In the last part of this opus, we have to look at some of the hidden economic dynamics of the system of Apartheid! 

The parts that aren’t “sexy,” isn’t easily visible but has a deleterious effect in the long term on the oppressed (read black people) in South Africa. 

The Transatlantic Slave Trade and Colonialism have taught the patrimonially “monied class” one important thing it is immeasurably profitable to get the labour for free, steal it, or systemically construct it as, “not that important” to the means of production.  and therefore automatically undervalued by a type of “social agreement.”

In South Africa, this became apparent when the Carnegie Commission, under the leadership of one, Frederick Keppel, was tasked with studying the “poor white” (mainly Afrikaner) problem in 1932, scarcely 30-years after having received substantial war reparations from Kitchener and Milner post the Anglo-Boer II in 1902/03. This laid the blueprint for Apartheid, which we may refer to as Colonialism 2.0, but on steroids. One of the “findings of the report” and recommendations to the South African government was that, and I paraphrase; “given similar or the same set of opportunities, the black man shows a greater willingness to work and will outshine the white man.” Thus, one of the pioneering cornerstones of Apartheid was inadvertently created, “Job Reservation.” An almost innocuous term that sounds as if the job market, skills and opportunities will be fairly or equally segmented.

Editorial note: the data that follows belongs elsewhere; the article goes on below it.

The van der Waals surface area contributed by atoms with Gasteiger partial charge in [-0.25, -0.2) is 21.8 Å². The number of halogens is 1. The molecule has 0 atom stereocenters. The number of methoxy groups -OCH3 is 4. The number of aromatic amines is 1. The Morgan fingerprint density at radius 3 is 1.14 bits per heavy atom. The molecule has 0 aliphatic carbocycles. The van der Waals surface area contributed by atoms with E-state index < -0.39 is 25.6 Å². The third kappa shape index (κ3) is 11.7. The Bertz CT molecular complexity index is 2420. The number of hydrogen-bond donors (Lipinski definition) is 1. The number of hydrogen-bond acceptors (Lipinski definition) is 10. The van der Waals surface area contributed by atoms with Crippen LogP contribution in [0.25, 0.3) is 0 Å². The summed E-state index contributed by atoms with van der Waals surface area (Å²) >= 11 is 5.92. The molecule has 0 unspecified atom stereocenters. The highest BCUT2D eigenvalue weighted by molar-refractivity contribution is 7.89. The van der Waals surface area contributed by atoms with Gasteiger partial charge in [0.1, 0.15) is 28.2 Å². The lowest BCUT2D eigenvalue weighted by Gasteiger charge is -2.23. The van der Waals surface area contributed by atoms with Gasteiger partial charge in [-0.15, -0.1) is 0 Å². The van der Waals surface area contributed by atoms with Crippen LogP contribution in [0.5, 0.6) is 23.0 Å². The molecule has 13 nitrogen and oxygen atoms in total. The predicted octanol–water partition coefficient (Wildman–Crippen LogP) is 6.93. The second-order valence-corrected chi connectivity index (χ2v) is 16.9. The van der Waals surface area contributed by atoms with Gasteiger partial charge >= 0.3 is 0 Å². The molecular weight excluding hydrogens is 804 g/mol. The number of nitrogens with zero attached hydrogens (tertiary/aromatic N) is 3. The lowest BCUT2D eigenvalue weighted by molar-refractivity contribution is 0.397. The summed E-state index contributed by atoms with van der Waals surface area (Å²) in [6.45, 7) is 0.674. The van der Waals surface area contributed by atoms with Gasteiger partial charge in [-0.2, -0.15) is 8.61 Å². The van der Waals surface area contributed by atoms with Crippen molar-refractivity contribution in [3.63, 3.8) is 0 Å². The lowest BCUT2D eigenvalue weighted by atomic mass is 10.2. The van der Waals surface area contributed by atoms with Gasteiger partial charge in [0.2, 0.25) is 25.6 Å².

In reality, this, and the Natives Land Act of 1913, singularly contributed towards the economic disenfranchisement and generational impoverishment of black and brown peoples on an incomprehensible scale! 

It legally denied black people access to skills, and the skilled ones were relegated to bit players in the “machinery of industry” despite the known economic fact that “cheap black labour” (read legally enforced) provided massive gold mining interest on the Witwatersrand with an unassailable advantage over other mines worldwide, turning a few white families into today’s billionaire oligarchs and providing their children with generational power and resources that are still seen today.

This praxis extended to every industry and every nook of commerce and business in South Africa, making this country an overnight haven for the indolent and useless white youth of Europe. A country, where you could literally visit as a white person and be guaranteed a managerial position because racial triangulation dictates that a white European is worth more (read, more white privilege) than your “home-grown” white South African male. This eventually led to the South African local bourse, the JSE, Johannesburg Stock Exchange, becoming the most valuable in the world, compared to the size of the economy.

By the late eighties, the “blue-chip” or ALSI, all share index (similar to the FTSE in London), was so bundled, top-heavy and cash-flush, they literally couldn’t buy up any more of South Africa because they had run out of options. 

This state of the exchange also led to “big business” or the white capital class pushing for the re-opening of the South African economy through what’s euphemistically known as the “negotiated settlement.” 

Which more accurately should be referred to as the “negotiated appeasement” because very little has changed for the ordinary black person, and that will be addressed in Part IV of this conversation…